Senate Democrats on Sunday called for stronger stock market regulations as well as Senate investigations into Robinhood, an online brokerage app popular with young and amateur investors, after it acted to halt trades on GameStop stocks amid frenzied sales.
Senate Majority Leader Chuck Schumer of New York, speaking during a Manhattan news conference Sunday, called on Senate committees to investigate Robinhood’s decision.
"The markets only work when … the average investor has a fair chance and actions in recent days call that into question," Schumer said. "What happened in the markets in the last few days is really messed up. We have many so many questions that must be answered and must be answered immediately."
The company received fierce blowback for its decision to halt trades on GameStop and other stocks for many customers. However, critics said that by blocking customers' access to trading, hedge fund investors still had access on a more limited basis.
"An effort to manipulate or restrict access to the markets to seemingly give an advantage to the wealthiest investors would be reprehensible," Schumer said. "We need the playing field not to be tilted against average folks."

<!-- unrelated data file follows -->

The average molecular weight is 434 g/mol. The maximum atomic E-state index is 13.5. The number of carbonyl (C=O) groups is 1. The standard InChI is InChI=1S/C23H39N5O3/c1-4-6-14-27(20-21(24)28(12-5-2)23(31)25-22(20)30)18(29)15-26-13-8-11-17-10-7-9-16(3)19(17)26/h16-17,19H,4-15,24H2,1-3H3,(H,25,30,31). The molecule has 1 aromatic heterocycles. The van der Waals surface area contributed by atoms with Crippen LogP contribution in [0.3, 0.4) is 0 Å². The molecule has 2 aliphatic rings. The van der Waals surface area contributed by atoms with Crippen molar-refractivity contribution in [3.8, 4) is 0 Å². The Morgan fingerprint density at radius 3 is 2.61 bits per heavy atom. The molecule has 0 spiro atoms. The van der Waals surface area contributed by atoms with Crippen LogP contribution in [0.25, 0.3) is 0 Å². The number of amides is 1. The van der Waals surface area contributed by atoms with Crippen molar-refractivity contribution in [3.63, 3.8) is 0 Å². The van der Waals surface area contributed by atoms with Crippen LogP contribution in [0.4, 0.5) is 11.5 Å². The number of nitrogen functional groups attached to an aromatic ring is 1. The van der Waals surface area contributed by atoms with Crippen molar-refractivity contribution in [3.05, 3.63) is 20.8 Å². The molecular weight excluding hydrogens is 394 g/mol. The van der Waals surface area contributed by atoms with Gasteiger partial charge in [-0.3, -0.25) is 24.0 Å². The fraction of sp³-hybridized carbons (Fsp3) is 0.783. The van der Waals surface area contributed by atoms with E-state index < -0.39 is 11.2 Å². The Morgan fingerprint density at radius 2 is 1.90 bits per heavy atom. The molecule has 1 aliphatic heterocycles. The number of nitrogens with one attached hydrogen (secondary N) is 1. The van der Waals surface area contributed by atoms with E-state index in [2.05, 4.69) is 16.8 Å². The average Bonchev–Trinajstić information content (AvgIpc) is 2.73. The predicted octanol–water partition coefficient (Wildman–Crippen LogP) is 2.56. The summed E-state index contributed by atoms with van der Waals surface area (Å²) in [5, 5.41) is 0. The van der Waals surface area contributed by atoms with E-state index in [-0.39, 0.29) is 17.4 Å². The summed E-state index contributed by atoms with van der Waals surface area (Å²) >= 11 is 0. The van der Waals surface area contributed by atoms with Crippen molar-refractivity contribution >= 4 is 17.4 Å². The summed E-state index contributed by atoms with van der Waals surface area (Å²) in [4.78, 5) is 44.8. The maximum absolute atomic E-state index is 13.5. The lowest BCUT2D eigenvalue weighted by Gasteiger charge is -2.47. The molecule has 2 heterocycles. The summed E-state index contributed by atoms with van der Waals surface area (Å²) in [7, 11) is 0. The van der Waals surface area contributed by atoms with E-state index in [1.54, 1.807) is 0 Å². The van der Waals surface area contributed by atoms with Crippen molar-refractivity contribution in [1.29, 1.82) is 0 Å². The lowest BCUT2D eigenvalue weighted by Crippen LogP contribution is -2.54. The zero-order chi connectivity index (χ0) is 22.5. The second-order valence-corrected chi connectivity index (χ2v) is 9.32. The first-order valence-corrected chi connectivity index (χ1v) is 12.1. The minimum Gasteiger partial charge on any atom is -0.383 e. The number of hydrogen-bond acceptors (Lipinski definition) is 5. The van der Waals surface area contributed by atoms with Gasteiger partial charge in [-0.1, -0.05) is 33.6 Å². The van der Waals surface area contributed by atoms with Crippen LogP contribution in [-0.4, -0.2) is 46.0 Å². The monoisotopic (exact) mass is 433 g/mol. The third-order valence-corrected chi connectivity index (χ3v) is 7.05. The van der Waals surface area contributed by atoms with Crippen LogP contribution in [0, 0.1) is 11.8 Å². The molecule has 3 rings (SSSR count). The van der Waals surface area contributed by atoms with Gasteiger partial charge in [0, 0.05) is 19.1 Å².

The U.S. Securities and Exchange Commission has already said it would investigate. Schumer said relevant Senate committees should conduct separate investigations.
Also Sunday, Sen. Elizabeth Warren (D-Mass.) said on CNN that the episode explains the need for "more regulation about market manipulation."
"What's happening with GameStop is just a reminder of what's been going on, on Wall Street now for years and years and years. It's a rigged game. And it's been a set of players who come in and manipulate the market. They have turned this stock market not into a place where you get capital formation to support businesses, but more into a casino."
Warren said, "The SEC has some pending rules on stock manipulation. They need a broader look at how companies, how hedge funds manipulate the market, and then they need to put rules in place to stop it and grow a backbone to enforce those rules."
Sen. Bernie Sanders (I-Vt.), chairman of the Senate Budget Committee, said on ABC's "This Week" that he has "long believed that the business model of Wall Street is flawed. I think we have to take a very hard look at the kind of illegal activities and outrageous behavior on the part of the hedge funds and other Wall Street players."